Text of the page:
Budget & Finance

Food Insecurity: What it Looks Like for My Family

Share on FacebookTweet about this on TwitterShare on Google+Share on Tumblr

myplate_blue_large

When I see commercials (it’s rare, but it happens) about food insecurity I’m always a little confused.

Even though our snap benefits were $495 for a family of five for a month I have felt very little stress using my spreadsheet and price lists. I buy the frozen stuff all at once and anything fresh throughout the month with the rest of the SNAP benefits. I don’t feel food insecure. I spend a lot more time feeling awful for kids who don’t get breakfast. I have fantasies where I invite them over and give them scrambled eggs and toast like my kids had for breakfast this morning.

All this to try and kind of be clear that we have been doing okay on $495 a month. On the rare occasions I make enough for there to be leftovers, you better believe we eat those leftovers. Food does not go to waste in this house.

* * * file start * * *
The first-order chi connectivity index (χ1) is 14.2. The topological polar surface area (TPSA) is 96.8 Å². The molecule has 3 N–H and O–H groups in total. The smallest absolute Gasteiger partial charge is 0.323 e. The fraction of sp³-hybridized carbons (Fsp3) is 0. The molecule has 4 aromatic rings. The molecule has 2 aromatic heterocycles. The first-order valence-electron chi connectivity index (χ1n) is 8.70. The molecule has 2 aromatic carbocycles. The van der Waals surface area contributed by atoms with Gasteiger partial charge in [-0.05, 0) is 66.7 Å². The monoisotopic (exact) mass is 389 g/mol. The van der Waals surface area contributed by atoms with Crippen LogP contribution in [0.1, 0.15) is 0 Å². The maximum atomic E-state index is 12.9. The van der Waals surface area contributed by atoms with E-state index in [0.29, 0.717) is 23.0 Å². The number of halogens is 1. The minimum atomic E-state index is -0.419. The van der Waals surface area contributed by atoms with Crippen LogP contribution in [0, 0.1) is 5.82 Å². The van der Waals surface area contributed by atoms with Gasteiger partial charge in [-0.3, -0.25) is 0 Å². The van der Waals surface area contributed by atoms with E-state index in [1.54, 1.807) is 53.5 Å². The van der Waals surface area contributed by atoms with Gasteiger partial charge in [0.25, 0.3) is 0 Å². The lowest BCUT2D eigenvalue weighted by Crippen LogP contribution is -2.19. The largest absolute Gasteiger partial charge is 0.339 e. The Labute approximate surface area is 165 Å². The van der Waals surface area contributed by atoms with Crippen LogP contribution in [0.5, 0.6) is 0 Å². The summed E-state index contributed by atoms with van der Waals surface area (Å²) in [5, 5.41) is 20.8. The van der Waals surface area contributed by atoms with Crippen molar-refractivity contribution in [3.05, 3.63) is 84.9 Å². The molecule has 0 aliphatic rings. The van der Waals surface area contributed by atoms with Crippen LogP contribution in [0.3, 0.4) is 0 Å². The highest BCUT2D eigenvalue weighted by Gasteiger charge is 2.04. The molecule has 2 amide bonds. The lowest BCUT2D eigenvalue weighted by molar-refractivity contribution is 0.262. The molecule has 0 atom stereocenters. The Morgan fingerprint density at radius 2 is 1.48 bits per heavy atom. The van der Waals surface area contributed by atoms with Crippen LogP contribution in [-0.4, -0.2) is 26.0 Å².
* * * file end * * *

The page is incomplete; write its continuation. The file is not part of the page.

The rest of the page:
So when we received a letter in the mail from the State of Illinois Department of Human Services my heart dropped a little and I opened the letter while holding my breath. (That’s just normal. Most government benefit agencies are more “no news is good news” kind of places.)

The letter was announcing the Notice of SNAP Availability Date Change

The Illinois House Task Force on Hunger and the Efficient Distribution of SNAP Benefits charged IDHS to spread SNAP issuances more evenly throughout the month rather than limiting availability of benefits to the first ten days of the month. To accommodate the task force decision, IDHS agreed to move availability dates for active 94/96 cases in Group 22 from the 4th, 7th, and 10th to the 13th, 17th, and 20th.

TL;DR They’re moving the dates they refill the Link/EBT card. Okay, I can handle that.